The challenge of Autumnal clothing selection

There are two times of the year I struggle more than others to pick out the clothes to wear on a ride. The first half of Autumn and the first half of Spring. When it’s properly warm or properly cold it’s pretty straight forward, as I have clear clothing choices for riding in both of those situations. Right now it’s tricky but will get easier as the temperatures drop further. At the moment it can start warm and get cold or vice versa but that’s not all. Each riding day currently sees me making a bee-line for the temperature gauge in my garden first thing, to establish my starting temperature. Then it’s a check of the weather forecast on both the BBC website and my smartphone app to see what the next few hours bring.
Then it’s a question of going through my riding wardrobe and getting out two sets of clothing to decide from. They’ll be arm warmers and leg warmers, a gilet, maybe some bib tights, a softshell jacket, a rain jacket (usually), ideally a merino base layer – still short sleeved for now and of course bib shorts and a short sleeve jersey. Some days I’ll look to bring out my autumnal weight long sleeve jersey and it’s generally merino socks every ride. So far this autumn I’ve only got my overshoes out once yet – but they’re more of a winter thing. Same for long fingered gloves instead of fingerless mitts – it has to be quite cold before I use long fingered gloves. As you can see, I seem to tie myself up in knots over all of these choices each ride as the seasons change.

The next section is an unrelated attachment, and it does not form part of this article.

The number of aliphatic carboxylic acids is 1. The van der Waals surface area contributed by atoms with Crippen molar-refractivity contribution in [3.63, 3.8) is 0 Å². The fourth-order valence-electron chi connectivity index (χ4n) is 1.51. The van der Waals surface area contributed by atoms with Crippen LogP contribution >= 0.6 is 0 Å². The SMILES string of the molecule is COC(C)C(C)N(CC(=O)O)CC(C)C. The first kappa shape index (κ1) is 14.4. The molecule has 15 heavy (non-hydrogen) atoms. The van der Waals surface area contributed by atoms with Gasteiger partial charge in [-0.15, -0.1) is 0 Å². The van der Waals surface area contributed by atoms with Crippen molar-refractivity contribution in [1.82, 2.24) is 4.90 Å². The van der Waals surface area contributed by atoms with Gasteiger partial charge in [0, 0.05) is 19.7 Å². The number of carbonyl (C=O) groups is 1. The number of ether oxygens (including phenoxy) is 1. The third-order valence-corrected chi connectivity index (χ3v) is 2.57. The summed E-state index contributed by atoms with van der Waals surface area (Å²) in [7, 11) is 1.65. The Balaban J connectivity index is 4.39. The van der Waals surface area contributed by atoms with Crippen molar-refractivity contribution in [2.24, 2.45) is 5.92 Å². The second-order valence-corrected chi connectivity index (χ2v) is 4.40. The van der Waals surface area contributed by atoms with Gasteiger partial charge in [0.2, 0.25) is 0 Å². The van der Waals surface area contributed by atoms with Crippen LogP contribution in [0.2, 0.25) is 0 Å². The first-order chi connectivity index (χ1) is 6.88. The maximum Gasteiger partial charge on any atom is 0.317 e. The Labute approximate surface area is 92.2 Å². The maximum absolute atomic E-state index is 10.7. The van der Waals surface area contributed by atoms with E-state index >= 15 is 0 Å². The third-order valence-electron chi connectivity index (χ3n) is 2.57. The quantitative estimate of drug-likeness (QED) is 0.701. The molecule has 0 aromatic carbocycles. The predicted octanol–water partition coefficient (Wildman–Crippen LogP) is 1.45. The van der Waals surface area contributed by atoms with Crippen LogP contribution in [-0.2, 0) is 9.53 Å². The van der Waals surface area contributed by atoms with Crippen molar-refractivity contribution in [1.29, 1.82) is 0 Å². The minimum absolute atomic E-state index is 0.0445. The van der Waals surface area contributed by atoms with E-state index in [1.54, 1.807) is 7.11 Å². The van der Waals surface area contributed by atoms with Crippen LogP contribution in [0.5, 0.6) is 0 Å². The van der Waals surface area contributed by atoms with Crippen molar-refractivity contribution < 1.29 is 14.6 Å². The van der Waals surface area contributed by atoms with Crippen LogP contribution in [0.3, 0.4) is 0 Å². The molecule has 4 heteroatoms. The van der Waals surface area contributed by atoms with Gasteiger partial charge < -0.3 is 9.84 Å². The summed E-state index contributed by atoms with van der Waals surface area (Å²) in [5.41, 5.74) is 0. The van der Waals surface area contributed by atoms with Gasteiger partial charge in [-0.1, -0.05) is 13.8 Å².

The one thing I hate on a ride (apart from rain) is being too cold. But neither do I like being too hot as I find my average performance levels tail off a bit more if I get too hot. So right now until the temperature drops low enough for full winter riding attire, I spend my pre-ride time agonising over getting just the right mix of clothing and what I can wear that allows me to stop and adjust my temperature as I go.


It’s generally a good thing to start too cool and then manage my temperature as I warm up. Wind is another factor to consider as they get colder from now on. Windstopper fabric is wonderful stuff and I don’t have as much of it as I’d like, so the alternative is layering.


There are some people out there, who don’t seem to mind the cold and will ride in shorts and a short sleeve jersey until the temperature drops to under 5 degrees celsius. For those of you like me, who don’t like the cold but want to keep riding all year – ultimately my riding wardrobe becomes focussed around some favourite and dependable kit, but this period of 6 weeks or so is really just a transition period. It’s taking me an extra 15 minutes to get organised and get on the road – but I am still getting out there and mostly getting it right on the day.


Thanks for reading.